Joseph Dean Papers

Joseph Dean sitting in uniform

Joseph Dean
Image courtesy of Wilson’s Creek National Battlefield; WICR 30827

Joseph Dean, a St. Louis merchant, traveled through the newly created Kansas Territory in late 1857 and early 1858. The region had been the scene of bitter political strife since the passage of the Kansas-Nebraska Act in 1854. Dean recorded his impressions of the troubled territory in a letter to his sister on February 24. The violence had taken a tremendous toll on the population and its stark results were readily apparent to Dean.

Had the weather been cold while in Kansas I certainly would have had a severe time as the part over which I travelled is uninhabited and one can ride for forty or fifty miles and not see anyone. I passed hundreds of deserted houses having been owned perhaps by pro-Slavery men and during the disturbance, were compelled by the free Soilers to abandon them, and flee for safety.
Joseph Dean letter to his Sister – Feb. 24, 1858

Passing through Lawrence, Dean watched as notable territorial figures Governor Charles Robinson and James H. Lane spoke out against the Lecompton Constitution.1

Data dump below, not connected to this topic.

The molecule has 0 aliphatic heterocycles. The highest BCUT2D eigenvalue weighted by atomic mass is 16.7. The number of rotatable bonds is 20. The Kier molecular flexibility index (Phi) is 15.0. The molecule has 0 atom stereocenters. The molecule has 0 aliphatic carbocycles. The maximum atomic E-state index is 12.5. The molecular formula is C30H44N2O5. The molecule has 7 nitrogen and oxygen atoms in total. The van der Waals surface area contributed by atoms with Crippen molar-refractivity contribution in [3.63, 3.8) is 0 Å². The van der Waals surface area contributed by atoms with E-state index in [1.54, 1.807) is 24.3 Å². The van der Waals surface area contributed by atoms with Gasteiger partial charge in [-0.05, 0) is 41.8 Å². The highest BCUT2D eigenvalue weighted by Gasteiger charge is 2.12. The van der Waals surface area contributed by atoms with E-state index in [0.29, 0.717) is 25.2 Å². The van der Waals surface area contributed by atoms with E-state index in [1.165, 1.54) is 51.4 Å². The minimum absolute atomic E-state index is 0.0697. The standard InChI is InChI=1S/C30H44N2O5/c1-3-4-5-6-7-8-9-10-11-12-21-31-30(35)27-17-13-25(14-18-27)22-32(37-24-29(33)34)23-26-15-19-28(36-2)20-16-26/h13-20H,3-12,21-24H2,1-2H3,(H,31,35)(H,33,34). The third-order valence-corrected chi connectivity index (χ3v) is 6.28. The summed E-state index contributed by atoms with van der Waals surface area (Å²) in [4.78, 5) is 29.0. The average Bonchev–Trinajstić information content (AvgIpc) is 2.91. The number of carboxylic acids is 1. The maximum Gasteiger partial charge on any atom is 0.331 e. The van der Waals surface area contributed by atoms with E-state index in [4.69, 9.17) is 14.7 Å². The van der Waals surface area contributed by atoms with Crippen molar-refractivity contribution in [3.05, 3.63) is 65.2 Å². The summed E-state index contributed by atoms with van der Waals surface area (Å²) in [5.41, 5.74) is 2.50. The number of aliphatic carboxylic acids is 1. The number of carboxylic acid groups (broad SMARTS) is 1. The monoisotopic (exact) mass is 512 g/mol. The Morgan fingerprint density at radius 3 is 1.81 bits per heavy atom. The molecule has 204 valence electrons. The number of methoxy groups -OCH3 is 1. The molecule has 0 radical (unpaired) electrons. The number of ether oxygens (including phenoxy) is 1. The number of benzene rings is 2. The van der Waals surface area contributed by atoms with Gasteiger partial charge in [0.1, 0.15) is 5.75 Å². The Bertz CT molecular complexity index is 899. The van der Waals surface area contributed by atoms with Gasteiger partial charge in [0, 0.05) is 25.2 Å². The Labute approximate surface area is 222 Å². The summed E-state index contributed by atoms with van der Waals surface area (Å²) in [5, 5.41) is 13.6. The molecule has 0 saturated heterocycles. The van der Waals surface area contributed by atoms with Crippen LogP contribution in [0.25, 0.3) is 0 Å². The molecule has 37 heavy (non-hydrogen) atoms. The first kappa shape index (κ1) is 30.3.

Joseph Dean enlisted in Company C, 1st Missouri Infantry (C.S.) at Memphis, Tennessee in July 1861. A first lieutenant, Dean was appointed an acting aide-de-camp to General John S. Bowen in the Army of the Mississippi. Dean was mortally wounded at the Battle of Shiloh, Tennessee, in April 1862.2

Contributed by the Wilson’s Creek National Battlefield

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  1. Joseph Dean, Letter to His Sister, February 24, 1858, WICR30890, Wilson’s Creek National Battlefield, Republic, Missouri.
  2. Dean, Joseph,” Wilson’s Creek National Battlefield, Republic, Missouri, Trans-Mississippi Theater Photo Archive,